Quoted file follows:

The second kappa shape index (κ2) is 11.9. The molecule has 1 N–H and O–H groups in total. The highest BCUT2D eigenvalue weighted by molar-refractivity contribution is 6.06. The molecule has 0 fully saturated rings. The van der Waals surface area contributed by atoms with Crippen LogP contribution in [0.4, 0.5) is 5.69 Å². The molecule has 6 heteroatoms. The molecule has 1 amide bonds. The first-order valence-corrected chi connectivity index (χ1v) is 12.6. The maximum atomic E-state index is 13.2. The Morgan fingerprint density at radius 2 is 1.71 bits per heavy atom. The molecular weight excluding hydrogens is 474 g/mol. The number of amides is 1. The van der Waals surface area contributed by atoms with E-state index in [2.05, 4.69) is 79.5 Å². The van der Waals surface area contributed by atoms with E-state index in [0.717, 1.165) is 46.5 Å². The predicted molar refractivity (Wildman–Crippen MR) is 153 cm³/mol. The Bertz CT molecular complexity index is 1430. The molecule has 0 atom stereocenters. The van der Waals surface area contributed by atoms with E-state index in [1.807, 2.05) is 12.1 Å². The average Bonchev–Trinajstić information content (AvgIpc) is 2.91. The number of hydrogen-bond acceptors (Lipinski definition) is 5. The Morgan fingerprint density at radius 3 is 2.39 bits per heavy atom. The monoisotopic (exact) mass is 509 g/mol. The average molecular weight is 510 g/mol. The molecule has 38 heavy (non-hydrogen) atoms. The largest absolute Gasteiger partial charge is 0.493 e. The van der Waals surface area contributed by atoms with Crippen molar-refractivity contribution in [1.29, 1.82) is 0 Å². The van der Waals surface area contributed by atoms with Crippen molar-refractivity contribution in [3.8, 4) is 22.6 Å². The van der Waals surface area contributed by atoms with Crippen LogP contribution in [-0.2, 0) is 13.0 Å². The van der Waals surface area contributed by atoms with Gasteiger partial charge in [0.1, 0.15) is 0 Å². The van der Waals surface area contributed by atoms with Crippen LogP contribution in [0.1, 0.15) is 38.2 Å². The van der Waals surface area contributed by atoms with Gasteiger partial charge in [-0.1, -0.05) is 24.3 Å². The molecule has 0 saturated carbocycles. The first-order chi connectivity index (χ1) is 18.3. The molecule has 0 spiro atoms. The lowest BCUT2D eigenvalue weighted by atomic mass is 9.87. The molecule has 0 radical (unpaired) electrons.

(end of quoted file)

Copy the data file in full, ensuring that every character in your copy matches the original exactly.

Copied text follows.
The second kappa shape index (κ2) is 11.9. The molecule has 1 N–H and O–H groups in total. The highest BCUT2D eigenvalue weighted by molar-refractivity contribution is 6.06. The molecule has 0 fully saturated rings. The van der Waals surface area contributed by atoms with Crippen LogP contribution in [0.4, 0.5) is 5.69 Å². The molecule has 6 heteroatoms. The molecule has 1 amide bonds. The first-order valence-corrected chi connectivity index (χ1v) is 12.6. The maximum atomic E-state index is 13.2. The Morgan fingerprint density at radius 2 is 1.71 bits per heavy atom. The molecular weight excluding hydrogens is 474 g/mol. The number of amides is 1. The van der Waals surface area contributed by atoms with E-state index in [2.05, 4.69) is 79.5 Å². The van der Waals surface area contributed by atoms with E-state index in [0.717, 1.165) is 46.5 Å². The predicted molar refractivity (Wildman–Crippen MR) is 153 cm³/mol. The Bertz CT molecular complexity index is 1430. The molecule has 0 atom stereocenters. The van der Waals surface area contributed by atoms with E-state index in [1.807, 2.05) is 12.1 Å². The average Bonchev–Trinajstić information content (AvgIpc) is 2.91. The number of hydrogen-bond acceptors (Lipinski definition) is 5. The Morgan fingerprint density at radius 3 is 2.39 bits per heavy atom. The monoisotopic (exact) mass is 509 g/mol. The average molecular weight is 510 g/mol. The molecule has 38 heavy (non-hydrogen) atoms. The largest absolute Gasteiger partial charge is 0.493 e. The van der Waals surface area contributed by atoms with Crippen molar-refractivity contribution in [1.29, 1.82) is 0 Å². The van der Waals surface area contributed by atoms with Crippen molar-refractivity contribution in [3.8, 4) is 22.6 Å². The van der Waals surface area contributed by atoms with Crippen LogP contribution in [-0.2, 0) is 13.0 Å². The van der Waals surface area contributed by atoms with Gasteiger partial charge in [0.1, 0.15) is 0 Å². The van der Waals surface area contributed by atoms with Crippen LogP contribution in [0.1, 0.15) is 38.2 Å². The van der Waals surface area contributed by atoms with Gasteiger partial charge in [-0.1, -0.05) is 24.3 Å². The molecule has 0 saturated carbocycles. The first-order chi connectivity index (χ1) is 18.3. The molecule has 0 spiro atoms. The lowest BCUT2D eigenvalue weighted by atomic mass is 9.87. The molecule has 0 radical (unpaired) electrons.